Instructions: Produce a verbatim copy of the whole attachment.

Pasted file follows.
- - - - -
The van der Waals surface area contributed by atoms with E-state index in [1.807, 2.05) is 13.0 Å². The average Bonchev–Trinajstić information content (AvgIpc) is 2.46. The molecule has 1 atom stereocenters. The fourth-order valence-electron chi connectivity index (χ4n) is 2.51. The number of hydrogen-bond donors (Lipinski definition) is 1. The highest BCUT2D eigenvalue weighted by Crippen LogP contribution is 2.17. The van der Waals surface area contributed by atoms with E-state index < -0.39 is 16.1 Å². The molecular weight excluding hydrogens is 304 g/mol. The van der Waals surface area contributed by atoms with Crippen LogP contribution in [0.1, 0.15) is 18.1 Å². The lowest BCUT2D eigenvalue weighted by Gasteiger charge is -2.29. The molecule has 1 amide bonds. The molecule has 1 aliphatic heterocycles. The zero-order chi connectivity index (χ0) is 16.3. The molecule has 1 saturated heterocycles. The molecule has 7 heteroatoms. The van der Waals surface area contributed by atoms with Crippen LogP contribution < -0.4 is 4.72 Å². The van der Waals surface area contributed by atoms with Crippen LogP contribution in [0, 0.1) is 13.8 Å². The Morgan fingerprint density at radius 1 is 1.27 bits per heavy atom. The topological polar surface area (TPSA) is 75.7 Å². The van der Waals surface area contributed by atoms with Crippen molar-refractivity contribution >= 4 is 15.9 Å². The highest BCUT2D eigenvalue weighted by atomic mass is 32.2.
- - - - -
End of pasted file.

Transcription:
The van der Waals surface area contributed by atoms with E-state index in [1.807, 2.05) is 13.0 Å². The average Bonchev–Trinajstić information content (AvgIpc) is 2.46. The molecule has 1 atom stereocenters. The fourth-order valence-electron chi connectivity index (χ4n) is 2.51. The number of hydrogen-bond donors (Lipinski definition) is 1. The highest BCUT2D eigenvalue weighted by Crippen LogP contribution is 2.17. The van der Waals surface area contributed by atoms with E-state index < -0.39 is 16.1 Å². The molecular weight excluding hydrogens is 304 g/mol. The van der Waals surface area contributed by atoms with Crippen LogP contribution in [0.1, 0.15) is 18.1 Å². The lowest BCUT2D eigenvalue weighted by Gasteiger charge is -2.29. The molecule has 1 amide bonds. The molecule has 1 aliphatic heterocycles. The zero-order chi connectivity index (χ0) is 16.3. The molecule has 1 saturated heterocycles. The molecule has 7 heteroatoms. The van der Waals surface area contributed by atoms with Crippen LogP contribution < -0.4 is 4.72 Å². The van der Waals surface area contributed by atoms with Crippen LogP contribution in [0, 0.1) is 13.8 Å². The Morgan fingerprint density at radius 1 is 1.27 bits per heavy atom. The topological polar surface area (TPSA) is 75.7 Å². The van der Waals surface area contributed by atoms with Crippen molar-refractivity contribution >= 4 is 15.9 Å². The highest BCUT2D eigenvalue weighted by atomic mass is 32.2.